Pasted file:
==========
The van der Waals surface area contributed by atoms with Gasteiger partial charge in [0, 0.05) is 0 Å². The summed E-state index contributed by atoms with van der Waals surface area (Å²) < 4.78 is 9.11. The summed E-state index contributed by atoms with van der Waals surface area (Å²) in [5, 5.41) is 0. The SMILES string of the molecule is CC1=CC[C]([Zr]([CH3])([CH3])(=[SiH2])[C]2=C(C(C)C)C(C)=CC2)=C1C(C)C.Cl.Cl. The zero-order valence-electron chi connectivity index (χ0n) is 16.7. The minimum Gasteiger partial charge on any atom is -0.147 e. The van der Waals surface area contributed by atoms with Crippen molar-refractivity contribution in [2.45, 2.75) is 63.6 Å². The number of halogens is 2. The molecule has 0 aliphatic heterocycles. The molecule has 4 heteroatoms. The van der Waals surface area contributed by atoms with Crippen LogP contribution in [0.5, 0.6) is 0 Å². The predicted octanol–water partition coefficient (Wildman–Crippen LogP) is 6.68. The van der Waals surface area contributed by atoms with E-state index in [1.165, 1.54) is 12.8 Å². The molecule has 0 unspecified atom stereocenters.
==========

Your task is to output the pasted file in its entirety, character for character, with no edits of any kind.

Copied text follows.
The van der Waals surface area contributed by atoms with Gasteiger partial charge in [0, 0.05) is 0 Å². The summed E-state index contributed by atoms with van der Waals surface area (Å²) < 4.78 is 9.11. The summed E-state index contributed by atoms with van der Waals surface area (Å²) in [5, 5.41) is 0. The SMILES string of the molecule is CC1=CC[C]([Zr]([CH3])([CH3])(=[SiH2])[C]2=C(C(C)C)C(C)=CC2)=C1C(C)C.Cl.Cl. The zero-order valence-electron chi connectivity index (χ0n) is 16.7. The minimum Gasteiger partial charge on any atom is -0.147 e. The van der Waals surface area contributed by atoms with Crippen molar-refractivity contribution in [2.45, 2.75) is 63.6 Å². The number of halogens is 2. The molecule has 0 aliphatic heterocycles. The molecule has 4 heteroatoms. The van der Waals surface area contributed by atoms with Crippen LogP contribution in [0.5, 0.6) is 0 Å². The predicted octanol–water partition coefficient (Wildman–Crippen LogP) is 6.68. The van der Waals surface area contributed by atoms with E-state index in [1.165, 1.54) is 12.8 Å². The molecule has 0 unspecified atom stereocenters.